Florida, with a population of 21.477million (2019 data), is one of the biggest prizes for sportsbooks in the United States, but most of them are likely to miss out on the action.
In April 2021, almost three years after SCOTUS struck down PASPA to pave the way for legal sports betting, ‘The Sunshine State’ finally ushered in a new world. But the deal comes with headaches, and likely a very limited offering for bettors. Even that plane has so far failed to become a reality after a bid to get it on the 2022 ballot turned into a loss for the likes of DraftKings and FanDuel – which not surprisingly were backing it. Now we will need to wait a while for only sports betting to finally become legal.
The sheer size and population of Florida means it’s ripe to make significant revenues from sports betting when it finally does happen. It is also jam-packed with enough major sports teams to ensure an engaged fanbase.
In the National Football League there are multiple Florida franchises – including Tom Brady’s Tampa Bay Buccaneers, the Miami Dolphins and the Jacksonville Jaguars.
The Miami Heat is a major player of the National Basketball Association, while the Miami Marlins and Tampa Bay Rays operate in baseball’s MLB.
College sports are also strong in Florida, with major local schools and their teams including the Florida Gators, the Florida State Seminoles and the Miami Hurricanes, also known as ‘The U’.
Is sports betting legal in Florida?
Sports betting is still in the process of becoming legal in the state of Florida but right now there is no specific end in sight to the process.
On April 23, 2021, Governor Ron DeSantis inked a new 30-year gaming compact with the Seminole Tribe. The Florida House passed the new deal in May 2021 and now it awaits federal approval. If forthcoming, this should be in July.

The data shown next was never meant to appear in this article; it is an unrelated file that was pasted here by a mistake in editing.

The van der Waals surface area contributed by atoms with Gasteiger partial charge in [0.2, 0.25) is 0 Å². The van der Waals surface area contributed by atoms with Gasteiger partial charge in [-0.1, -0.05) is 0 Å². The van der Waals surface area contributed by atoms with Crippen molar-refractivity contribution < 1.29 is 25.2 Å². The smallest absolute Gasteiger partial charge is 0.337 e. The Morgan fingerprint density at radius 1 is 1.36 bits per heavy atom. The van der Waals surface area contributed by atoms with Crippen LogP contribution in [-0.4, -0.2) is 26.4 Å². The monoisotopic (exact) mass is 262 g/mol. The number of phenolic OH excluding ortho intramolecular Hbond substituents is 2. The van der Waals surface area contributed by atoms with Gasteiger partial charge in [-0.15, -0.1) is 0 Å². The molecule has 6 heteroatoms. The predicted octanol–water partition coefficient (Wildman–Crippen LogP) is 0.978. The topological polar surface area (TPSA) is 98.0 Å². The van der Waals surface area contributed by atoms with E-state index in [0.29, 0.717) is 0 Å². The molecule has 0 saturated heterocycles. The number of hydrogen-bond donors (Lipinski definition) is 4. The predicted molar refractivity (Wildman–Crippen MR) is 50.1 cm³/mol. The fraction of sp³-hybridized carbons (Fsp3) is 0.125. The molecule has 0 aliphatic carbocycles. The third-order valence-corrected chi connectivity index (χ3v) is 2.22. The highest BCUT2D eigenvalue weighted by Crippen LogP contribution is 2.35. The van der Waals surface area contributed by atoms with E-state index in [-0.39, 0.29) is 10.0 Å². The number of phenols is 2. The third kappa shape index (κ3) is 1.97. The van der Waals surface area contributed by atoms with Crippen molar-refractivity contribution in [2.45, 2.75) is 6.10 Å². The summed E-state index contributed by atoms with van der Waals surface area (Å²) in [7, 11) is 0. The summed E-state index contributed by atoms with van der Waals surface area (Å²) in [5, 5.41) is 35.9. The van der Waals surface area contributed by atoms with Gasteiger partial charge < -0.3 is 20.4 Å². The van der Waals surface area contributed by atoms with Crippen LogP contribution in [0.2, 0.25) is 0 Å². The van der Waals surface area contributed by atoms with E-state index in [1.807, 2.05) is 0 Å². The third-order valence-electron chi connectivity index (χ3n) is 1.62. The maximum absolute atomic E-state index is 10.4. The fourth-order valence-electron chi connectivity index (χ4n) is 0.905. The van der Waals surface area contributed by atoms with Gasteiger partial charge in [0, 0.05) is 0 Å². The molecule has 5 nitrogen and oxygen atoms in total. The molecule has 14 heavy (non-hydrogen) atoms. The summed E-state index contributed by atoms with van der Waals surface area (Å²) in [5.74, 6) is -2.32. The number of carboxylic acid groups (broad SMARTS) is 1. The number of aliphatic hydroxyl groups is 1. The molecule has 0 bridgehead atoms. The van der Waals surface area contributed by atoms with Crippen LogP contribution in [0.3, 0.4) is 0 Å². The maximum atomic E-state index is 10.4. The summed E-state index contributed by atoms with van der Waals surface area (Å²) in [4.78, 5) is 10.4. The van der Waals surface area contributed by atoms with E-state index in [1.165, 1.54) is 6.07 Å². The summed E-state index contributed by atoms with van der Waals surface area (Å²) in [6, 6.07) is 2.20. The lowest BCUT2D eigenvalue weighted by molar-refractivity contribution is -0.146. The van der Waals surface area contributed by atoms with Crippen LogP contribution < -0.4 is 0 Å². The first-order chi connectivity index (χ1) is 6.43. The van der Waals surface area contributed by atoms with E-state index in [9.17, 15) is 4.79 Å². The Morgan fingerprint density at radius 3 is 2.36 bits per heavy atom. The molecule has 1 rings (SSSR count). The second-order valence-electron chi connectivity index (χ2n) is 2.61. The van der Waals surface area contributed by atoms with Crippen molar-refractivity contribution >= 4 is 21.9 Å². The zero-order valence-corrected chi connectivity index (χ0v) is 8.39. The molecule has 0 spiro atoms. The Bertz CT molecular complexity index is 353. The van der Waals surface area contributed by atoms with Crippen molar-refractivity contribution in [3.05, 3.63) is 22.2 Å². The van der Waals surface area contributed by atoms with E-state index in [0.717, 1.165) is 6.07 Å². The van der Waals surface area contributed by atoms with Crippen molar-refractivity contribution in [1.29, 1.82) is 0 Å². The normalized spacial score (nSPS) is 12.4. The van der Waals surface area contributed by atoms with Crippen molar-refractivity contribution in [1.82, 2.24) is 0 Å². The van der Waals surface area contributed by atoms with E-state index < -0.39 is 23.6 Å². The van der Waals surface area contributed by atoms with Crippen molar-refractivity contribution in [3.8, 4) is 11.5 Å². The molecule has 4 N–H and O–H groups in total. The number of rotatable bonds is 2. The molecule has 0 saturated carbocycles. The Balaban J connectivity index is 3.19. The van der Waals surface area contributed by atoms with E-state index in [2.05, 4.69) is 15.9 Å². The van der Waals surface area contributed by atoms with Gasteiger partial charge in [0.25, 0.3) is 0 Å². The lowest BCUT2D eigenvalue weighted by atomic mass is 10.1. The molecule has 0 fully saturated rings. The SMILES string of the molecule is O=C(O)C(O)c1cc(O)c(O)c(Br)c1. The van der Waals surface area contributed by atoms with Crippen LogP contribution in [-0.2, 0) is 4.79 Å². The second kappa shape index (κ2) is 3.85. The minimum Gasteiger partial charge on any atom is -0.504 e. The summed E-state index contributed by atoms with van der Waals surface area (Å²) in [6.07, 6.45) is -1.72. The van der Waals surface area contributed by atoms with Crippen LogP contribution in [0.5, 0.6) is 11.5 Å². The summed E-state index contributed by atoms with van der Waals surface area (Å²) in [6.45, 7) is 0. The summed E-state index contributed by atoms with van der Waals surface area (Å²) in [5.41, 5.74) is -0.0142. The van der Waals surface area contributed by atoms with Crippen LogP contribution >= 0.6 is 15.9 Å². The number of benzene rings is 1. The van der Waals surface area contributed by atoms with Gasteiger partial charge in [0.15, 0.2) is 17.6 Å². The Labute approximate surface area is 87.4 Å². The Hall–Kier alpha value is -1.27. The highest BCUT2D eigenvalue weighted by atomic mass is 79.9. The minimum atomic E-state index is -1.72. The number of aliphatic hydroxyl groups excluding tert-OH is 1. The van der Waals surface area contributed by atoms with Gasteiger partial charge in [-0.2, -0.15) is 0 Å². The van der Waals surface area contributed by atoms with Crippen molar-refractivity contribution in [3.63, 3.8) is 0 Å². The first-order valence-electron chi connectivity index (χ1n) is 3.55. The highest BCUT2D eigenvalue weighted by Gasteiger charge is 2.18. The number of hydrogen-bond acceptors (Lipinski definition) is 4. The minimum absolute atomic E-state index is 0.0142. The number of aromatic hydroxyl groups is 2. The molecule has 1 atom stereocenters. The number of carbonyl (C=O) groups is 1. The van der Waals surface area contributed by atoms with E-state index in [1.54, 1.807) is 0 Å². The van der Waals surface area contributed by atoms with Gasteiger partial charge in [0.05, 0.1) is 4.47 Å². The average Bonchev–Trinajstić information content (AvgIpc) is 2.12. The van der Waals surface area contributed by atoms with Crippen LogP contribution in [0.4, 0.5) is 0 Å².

The new compact meant the Seminole had the exclusive rights to operate digital betting locally. The state gets guaranteed annual revenues of at least $500million.
The good news was that statewide online betting was included in the deal. The bad news is there are only likely to be two skins. One of which would go to the Seminole’s Hard Rock brand.
Failure to get it on that 2022 ballot though have now derailed the regulatory process.
While revenues should still be strong when Florida does eventually open up, don’t expect a competitive landscape when it comes to odds or signup bonuses. Your choices likely will be pretty limited.
It is easy to see why Florida did its 2021 deal – years of legal battles appeared at that stage to be over, and much-needed tax dollars would help it rebuild after COVID.
This wasn’t New Jersey going all in and driving huge revenues with a slew of operators getting licensed. It would effectively have been a monopoly and they are seldom great for business.
Legal sports betting near Florida
If you’re a fan of betting on sports, and want to get a piece of the action, you can do so already but you’ll need to travel.
The only states bordering Florida are Georgia and Alabama, and neither has made sports betting legal yet, though Georgia appears to be well underway.
Farther afield, Tennessee is open for online business only. So if you’re willing to make the trip (a 10-hour drive) across the state line, you’re good to go assuming you’re 21 or older.
You could even consider going old school and hopping a plane to Nevada and Las Vegas. There are non-stop options daily from Miami, Orlando and Tampa (flight time around five hours) and the cost is pretty reasonable.
Are offshore sportsbooks legal in Florida?
No, offshore sportsbooks are absolutely not legal in the state of Florida.
Not only is Florida not allowing sports betting just yet, it would never license an offshore book in any case.
Our firm advice is that you do not sign up with offshore sportsbooks, however tempting their offers may seem.
The lack of consumer protection is a big concern, so why take the risk?